Now we are sailing we are open.

In my previous article, I explained I was moving my blog to Amazon Lightsail, it was a pretty painless move and to be honest I was very happy with the experience.

That is until I realised I was going to need to sort out the SSL certificate that is installed by default. The image created by Bitnami comes with a dummy certificate which, to be honest, isn’t useful to us on our nice new shiny domain. So how to solve this, luckily there is a way that is free of charge for things like blogs and that is located over at Lets Encrypts website, anyone thinking SSL certificates still cost a small fortune for things like a small blog should read on.

So now you know about Lets Encrypt how do you go about using one of their certificates. Luckily that has been made pretty painless by the Lets Encrypt team and you can install and enable a certificate with the minimum of fuss. And you can do that like so:

Install and run the Lets Encrypt certbot program.

You could do this with a package manager but I went with the following:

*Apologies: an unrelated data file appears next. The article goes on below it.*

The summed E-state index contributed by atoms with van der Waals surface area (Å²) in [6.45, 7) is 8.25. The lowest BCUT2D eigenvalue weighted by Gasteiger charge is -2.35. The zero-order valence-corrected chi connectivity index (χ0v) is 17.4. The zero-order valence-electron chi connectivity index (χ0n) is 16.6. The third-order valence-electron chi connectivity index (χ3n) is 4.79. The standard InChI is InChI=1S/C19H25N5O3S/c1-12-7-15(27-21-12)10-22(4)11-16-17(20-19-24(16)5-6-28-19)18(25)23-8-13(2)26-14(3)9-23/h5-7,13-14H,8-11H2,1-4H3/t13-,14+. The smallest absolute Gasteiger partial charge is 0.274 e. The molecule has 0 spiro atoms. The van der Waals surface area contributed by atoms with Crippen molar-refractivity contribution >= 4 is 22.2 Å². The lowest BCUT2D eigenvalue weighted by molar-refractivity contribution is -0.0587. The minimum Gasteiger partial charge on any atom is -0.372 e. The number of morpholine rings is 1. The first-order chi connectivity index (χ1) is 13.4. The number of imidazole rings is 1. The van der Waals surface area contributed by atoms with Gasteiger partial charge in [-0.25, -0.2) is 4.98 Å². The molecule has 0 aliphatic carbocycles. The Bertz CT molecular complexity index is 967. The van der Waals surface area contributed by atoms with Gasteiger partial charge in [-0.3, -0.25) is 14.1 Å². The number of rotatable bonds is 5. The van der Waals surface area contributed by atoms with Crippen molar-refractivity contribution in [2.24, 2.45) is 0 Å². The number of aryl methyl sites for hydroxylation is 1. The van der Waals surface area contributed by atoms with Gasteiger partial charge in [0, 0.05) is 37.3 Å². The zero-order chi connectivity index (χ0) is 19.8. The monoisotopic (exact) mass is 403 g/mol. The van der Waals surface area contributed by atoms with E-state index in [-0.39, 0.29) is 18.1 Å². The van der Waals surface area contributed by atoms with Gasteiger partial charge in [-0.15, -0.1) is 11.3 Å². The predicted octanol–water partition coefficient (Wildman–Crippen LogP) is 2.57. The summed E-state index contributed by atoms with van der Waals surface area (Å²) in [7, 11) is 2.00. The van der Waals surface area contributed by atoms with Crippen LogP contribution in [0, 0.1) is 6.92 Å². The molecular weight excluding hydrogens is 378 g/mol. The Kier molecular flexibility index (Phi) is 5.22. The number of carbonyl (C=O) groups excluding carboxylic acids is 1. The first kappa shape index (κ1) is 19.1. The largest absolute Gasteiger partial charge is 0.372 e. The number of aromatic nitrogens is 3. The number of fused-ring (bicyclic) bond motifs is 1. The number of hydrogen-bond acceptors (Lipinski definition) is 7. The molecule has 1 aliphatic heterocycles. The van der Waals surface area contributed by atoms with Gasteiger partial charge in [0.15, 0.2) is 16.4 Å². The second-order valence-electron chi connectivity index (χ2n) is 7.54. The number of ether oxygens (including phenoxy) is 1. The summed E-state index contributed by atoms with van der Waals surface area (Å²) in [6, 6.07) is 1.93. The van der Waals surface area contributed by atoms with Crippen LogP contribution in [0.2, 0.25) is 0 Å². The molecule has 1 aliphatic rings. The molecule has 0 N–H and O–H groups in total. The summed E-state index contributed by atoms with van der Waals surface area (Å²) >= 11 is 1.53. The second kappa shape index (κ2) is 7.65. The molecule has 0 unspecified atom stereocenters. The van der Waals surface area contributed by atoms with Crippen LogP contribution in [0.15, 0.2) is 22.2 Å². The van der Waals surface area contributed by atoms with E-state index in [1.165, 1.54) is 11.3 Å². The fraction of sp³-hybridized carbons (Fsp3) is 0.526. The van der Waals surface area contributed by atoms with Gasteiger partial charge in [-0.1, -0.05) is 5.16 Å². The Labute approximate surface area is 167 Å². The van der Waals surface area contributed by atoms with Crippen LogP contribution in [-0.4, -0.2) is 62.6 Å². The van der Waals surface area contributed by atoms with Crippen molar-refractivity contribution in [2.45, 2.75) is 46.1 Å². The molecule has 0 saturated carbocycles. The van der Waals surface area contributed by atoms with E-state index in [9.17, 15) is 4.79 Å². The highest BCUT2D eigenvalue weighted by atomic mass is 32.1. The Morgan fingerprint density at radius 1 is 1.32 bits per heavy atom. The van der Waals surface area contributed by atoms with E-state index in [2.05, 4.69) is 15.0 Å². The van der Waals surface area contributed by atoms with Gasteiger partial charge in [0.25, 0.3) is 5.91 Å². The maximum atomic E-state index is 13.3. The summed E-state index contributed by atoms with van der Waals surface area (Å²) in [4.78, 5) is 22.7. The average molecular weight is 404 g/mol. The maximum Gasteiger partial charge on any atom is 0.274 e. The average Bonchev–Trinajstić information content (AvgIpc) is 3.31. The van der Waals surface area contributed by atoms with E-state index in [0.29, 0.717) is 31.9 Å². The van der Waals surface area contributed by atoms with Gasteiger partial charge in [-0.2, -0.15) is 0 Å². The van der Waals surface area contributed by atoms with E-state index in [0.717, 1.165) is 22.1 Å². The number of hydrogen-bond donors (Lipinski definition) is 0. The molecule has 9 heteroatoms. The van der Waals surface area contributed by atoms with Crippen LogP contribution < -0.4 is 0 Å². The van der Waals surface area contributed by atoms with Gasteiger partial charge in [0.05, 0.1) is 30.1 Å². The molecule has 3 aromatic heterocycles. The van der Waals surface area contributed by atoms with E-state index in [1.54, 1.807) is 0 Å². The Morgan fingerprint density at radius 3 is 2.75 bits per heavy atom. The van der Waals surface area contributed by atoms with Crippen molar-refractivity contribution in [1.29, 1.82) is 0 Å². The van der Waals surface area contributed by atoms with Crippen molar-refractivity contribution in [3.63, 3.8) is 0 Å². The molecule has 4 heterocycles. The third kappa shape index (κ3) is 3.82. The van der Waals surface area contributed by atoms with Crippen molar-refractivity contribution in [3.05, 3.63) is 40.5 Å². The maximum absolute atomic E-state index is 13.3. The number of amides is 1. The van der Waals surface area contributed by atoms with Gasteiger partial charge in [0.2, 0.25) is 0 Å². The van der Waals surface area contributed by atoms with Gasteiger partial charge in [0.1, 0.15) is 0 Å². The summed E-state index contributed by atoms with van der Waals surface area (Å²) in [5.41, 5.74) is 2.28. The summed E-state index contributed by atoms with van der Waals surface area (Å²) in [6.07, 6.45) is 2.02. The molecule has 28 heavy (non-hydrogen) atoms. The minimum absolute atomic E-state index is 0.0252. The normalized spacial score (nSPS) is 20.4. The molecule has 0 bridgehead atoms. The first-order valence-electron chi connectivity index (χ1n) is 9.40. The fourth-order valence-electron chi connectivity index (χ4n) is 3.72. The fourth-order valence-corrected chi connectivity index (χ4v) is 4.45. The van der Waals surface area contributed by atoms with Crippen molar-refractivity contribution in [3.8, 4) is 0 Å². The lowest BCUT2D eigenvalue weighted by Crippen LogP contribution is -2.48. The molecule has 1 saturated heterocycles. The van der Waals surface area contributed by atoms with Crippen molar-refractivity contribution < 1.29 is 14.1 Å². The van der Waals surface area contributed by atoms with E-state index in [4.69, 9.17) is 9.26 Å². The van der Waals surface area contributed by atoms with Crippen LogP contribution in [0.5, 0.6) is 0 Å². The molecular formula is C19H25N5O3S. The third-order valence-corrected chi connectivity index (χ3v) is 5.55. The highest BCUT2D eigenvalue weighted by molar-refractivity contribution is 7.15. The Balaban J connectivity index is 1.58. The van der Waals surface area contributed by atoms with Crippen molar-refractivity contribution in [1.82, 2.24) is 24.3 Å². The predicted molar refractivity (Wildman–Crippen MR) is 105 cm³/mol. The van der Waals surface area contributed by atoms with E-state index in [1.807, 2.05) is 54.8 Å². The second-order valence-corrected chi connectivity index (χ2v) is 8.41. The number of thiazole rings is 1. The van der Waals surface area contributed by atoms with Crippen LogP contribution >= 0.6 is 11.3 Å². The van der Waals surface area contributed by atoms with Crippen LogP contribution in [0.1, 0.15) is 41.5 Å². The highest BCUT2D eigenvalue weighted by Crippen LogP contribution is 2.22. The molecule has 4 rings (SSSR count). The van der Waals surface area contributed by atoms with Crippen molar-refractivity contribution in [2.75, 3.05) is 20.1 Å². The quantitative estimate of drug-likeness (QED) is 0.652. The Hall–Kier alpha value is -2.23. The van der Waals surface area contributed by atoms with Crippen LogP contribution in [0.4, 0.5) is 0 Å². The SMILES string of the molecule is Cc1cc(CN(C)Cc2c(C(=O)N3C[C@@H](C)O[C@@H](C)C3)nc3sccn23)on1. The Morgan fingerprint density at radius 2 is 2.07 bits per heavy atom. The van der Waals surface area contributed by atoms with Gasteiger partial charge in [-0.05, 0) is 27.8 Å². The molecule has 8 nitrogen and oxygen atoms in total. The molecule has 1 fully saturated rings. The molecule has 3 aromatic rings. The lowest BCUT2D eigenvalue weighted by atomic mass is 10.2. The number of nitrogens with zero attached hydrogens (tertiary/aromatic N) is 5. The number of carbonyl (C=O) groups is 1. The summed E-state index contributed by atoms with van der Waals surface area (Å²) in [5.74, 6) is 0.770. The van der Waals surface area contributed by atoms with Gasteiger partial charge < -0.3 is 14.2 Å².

After accessing your Lightsail instance via ssh create a directory

mkdir certbot
cd certbot

Download the certbot

chmod a+x certbot-auto

Run the certbot for your domain (don’t forget all domain names in this case I have two)

./certbot-auto certonly --webroot -w /home/bitnami/apps/wordpress/htdocs/ \
-d \

You now need to edit /home/bitnami/stack/apache2/conf/bitnami/bitnami.conf and make it look like the below picture, this means commenting out the default certificates and adding the new ones in.


Now you need to restart the WordPress stack, Bitnami have a script for doing this and you can do so by typing the following:

sudo /opt/bitnami/ restart

Now when you refresh your browser (and use the HTTPS protocol and not the HTTP one) you should get that padlock you’d been wanting.

One quick reminder is that these certificates are only valid for 90 days you can run the tool again or you can set up a cron job to update this. In order to add a cron job to update this certificate do the following.

Open up the crontab with

crontab -e

Now add the following in the file that opened:

0 0,12 * * * python -c 'import random; import time; time.sleep(random.random() * 3600)' && /home/bitnami/certbot/certbot-auto renew

This code adds a random time factor so not everyone in the world hits the certbot servers at the same time.

Hope this helps.